Recently, bandwidth has become cheaper, and vendors have found clever ways to compress video transmissions so they do not require wide pipes. Consequently, a videoconferencing session now fits in a few hundred Kbps (something most businesses have at their disposal) rather than the multiples Mbps of bandwidth that were required in the past.
While companies may have previously been interested in videoconferencing technology, many did not want the hassles that come with deploying and managing the videoconferencing infrastructure. Enter cloud-based services, offering SMBs a wide range of videoconferencing options.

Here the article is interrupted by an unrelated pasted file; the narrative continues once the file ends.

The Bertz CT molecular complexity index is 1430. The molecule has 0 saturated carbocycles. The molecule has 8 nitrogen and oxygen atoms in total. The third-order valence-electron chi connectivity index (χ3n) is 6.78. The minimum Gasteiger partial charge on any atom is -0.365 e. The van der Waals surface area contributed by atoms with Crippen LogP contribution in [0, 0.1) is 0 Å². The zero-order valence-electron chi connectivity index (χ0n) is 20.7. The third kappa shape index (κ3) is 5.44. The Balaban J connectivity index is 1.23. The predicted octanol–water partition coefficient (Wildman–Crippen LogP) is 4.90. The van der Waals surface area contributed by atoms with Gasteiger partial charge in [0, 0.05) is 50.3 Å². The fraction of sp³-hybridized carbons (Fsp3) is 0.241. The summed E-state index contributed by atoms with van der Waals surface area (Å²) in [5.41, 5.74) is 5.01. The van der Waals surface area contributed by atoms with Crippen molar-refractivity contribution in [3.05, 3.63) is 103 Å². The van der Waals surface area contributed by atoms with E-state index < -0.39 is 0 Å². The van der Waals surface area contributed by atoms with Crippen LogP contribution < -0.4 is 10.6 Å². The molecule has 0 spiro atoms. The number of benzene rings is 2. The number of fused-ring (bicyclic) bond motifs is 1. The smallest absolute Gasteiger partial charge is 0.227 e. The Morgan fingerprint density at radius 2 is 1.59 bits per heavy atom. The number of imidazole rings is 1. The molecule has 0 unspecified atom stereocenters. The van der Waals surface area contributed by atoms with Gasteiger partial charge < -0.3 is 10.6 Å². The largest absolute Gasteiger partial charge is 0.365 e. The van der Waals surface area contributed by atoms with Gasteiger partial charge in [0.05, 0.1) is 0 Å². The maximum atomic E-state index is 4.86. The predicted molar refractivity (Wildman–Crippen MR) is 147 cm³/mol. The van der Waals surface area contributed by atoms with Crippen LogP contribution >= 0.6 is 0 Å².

On the low end are companies like ooVoo, Skype, Vidyo, and Vivu, whose services can be free. Vendors such as AT&T, BT, Cisco, and Verizon are pushing more sophisticated conferences, which cost about $10 to $50 per user, per month.
InformationWeek Elite 100Our data shows these innovators using digital technology in two key areas: providing better products and cutting costs. Almost half of them expect to introduce a new IT-led product this year, and 46% are using technology to make business processes more efficient.
The UC Infrastructure TrapWorries about subpar networks tanking unified communications programs could be valid: Thirty-one percent of respondents have rolled capabilities out to less than 10% of users vs. 21% delivering UC to 76% or more. Is low uptake a result of strained infrastructures delivering poor performance?
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